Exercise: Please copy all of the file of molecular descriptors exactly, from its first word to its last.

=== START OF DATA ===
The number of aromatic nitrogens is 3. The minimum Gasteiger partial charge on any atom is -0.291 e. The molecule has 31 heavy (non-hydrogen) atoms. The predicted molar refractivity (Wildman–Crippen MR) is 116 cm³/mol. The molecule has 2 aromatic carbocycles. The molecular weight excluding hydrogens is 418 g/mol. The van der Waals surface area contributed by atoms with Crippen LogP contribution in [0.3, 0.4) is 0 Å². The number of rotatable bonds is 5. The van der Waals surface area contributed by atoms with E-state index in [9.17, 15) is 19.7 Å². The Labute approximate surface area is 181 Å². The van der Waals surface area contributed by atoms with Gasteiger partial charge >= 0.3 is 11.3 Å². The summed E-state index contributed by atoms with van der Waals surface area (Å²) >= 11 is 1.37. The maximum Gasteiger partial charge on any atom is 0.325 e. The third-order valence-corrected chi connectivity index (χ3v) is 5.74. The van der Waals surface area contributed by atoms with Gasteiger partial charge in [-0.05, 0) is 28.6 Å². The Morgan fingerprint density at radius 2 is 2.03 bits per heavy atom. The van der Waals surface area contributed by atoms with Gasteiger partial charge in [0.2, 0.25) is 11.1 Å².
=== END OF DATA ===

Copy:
The number of aromatic nitrogens is 3. The minimum Gasteiger partial charge on any atom is -0.291 e. The molecule has 31 heavy (non-hydrogen) atoms. The predicted molar refractivity (Wildman–Crippen MR) is 116 cm³/mol. The molecule has 2 aromatic carbocycles. The molecular weight excluding hydrogens is 418 g/mol. The van der Waals surface area contributed by atoms with Crippen LogP contribution in [0.3, 0.4) is 0 Å². The number of rotatable bonds is 5. The van der Waals surface area contributed by atoms with E-state index in [9.17, 15) is 19.7 Å². The Labute approximate surface area is 181 Å². The van der Waals surface area contributed by atoms with Gasteiger partial charge >= 0.3 is 11.3 Å². The summed E-state index contributed by atoms with van der Waals surface area (Å²) >= 11 is 1.37. The maximum Gasteiger partial charge on any atom is 0.325 e. The third-order valence-corrected chi connectivity index (χ3v) is 5.74. The van der Waals surface area contributed by atoms with Gasteiger partial charge in [-0.05, 0) is 28.6 Å². The Morgan fingerprint density at radius 2 is 2.03 bits per heavy atom. The van der Waals surface area contributed by atoms with Gasteiger partial charge in [0.2, 0.25) is 11.1 Å².